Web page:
Auto Enrolment – Some Thoughts

Mon, 16 Sep 2013
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Auto enrolment is a hot topic amongst HR professionals at the moment. In this blog we aim to explain (albeit briefly!) what Auto enrolment actually is and offer some handy tips from people who have been through the process already.

What is it? Auto enrolment is a scheme which was established to try and encourage people to save more money for their retirement. Employers are required to enrol much of their workforce but employees do have the right to opt out of the scheme and have their membership cancelled. Larger employers have to enrol first and they have been doing so from 2012, the smallest organisations will start from April 2017.

Challenges: Heineken’s Head of Pensions[1], Carol Young said a key challenge she found was drawing together all the different stakeholders who work on pensions together to ensure they were all working to the same agenda and timeframes.

Rachel Brougham, Head of the Auto-enrolment team at Mercer[2], pointed to the importance of payroll data being kept up to date and that employee data has been cleansed in general. The change in pension scheme can flag any discrepancies in employee information and such irregularities can really slow down and complicate the changeover in general.

Some companies have pointed to the difficulty in interpreting the rules around the new legislation even when enlisting the services of specialist consultancy firms. The Department of Work and Pensions is probably the best port of call for any queries.

Another key issue is the time involved in overseeing the changes. End to end it took Heineken 18 months to overhaul their pensions offering, most experts suggest a ball park estimation for most businesses would be 9-12 months. It’s important to not give in to the temptation to simply put off the process and it can take a lot longer than you initially think.

Employee Engagement:It’s also important that the process is communicated effectively to employees. Not only to ensure you are keeping up with your business’ legislative obligations but so that a confusing and complex subject matter is explained to people with as much clarity as possible.  John Lewis set about creating an engagement campaign, which involved conducting an international marketing campaign and internal survey.  This was all done with the view of changing the way people think about pensions and to ensure they understood how the changes would affect them positively. Dinesh Visavadia, Head of Pensions at John Lewis said “If you engage with the workforce in a positive way, with a positive experience, you will get a positive outcome and very low opt out rate”. Another idea is to hold pension forums and liaise with trade unions to help people understand the changes. Communication really is the key in ensuring people embrace the change.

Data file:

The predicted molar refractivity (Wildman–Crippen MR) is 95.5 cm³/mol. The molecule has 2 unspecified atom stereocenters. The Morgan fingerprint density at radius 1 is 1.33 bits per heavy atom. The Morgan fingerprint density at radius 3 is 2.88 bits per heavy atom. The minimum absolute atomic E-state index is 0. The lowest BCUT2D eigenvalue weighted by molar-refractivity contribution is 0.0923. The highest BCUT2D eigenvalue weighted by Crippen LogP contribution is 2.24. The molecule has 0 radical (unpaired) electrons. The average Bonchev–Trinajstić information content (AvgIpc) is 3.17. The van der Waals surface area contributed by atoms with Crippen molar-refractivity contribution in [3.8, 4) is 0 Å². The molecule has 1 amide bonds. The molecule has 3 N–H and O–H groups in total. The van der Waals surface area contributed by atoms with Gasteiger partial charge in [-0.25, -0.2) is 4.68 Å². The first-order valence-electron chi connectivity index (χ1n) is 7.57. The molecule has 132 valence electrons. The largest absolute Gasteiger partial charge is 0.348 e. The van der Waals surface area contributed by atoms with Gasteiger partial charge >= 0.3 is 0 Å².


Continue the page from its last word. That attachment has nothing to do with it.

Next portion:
Compliance: is another key concern, it’s important to keep records which allow a full audit to be undertaken if necessary. Guidance offered by the DWP offers advice on the practical implementation of the scheme but companies should ensure they protect themselves and in-build compliance into their implementation.

More broadly, it offers businesses a great platform to showcase their other benefits to staff and ensure they are getting the most from the company’s reward scheme. Employees should be offered the appropriate channels to consult outside of your organisation, for example the Money Advice Service for any queries they may have. This should enhance engagement in the scheme as people are more likely to trust the advice given as it would be impartial and not associated with your company. This should be taken as an opportunity to think about your pension offering in general and what you want to achieve from them. This could be a chance to review your services and get a better deal for your employees and conduct a broader audit on benefits in general.

Final Top Tips:

  • Find out what proportion of your staff Auto-enrolment will apply to, this will require analysis of the workforce’s age and salaries
  • Establish when you need to begin the process, what timescales will you be working to? The Pensions Regulator will write to you 12 months before. Remember you will need to write to staff informing them of any changes
  • You will need to establish what contributions will be. Your company may need to undertake extra budgetary procedures in order to facilitate the extra costs involved. Costs are ‘phased in’ and you will need to know how much you will be contributing over the 4 years that Auto-enrolment is introduced.
  • Research pension schemes and check your current one meets the new criteria.

Auto enrolment is here to stay and it’s better to prepare for such challenges fully.  Hopefully some of the points raised will help you make the switch over as painless as possible.

[1] In an interview with the NAPF Website

[2] From an article on Employee Benefits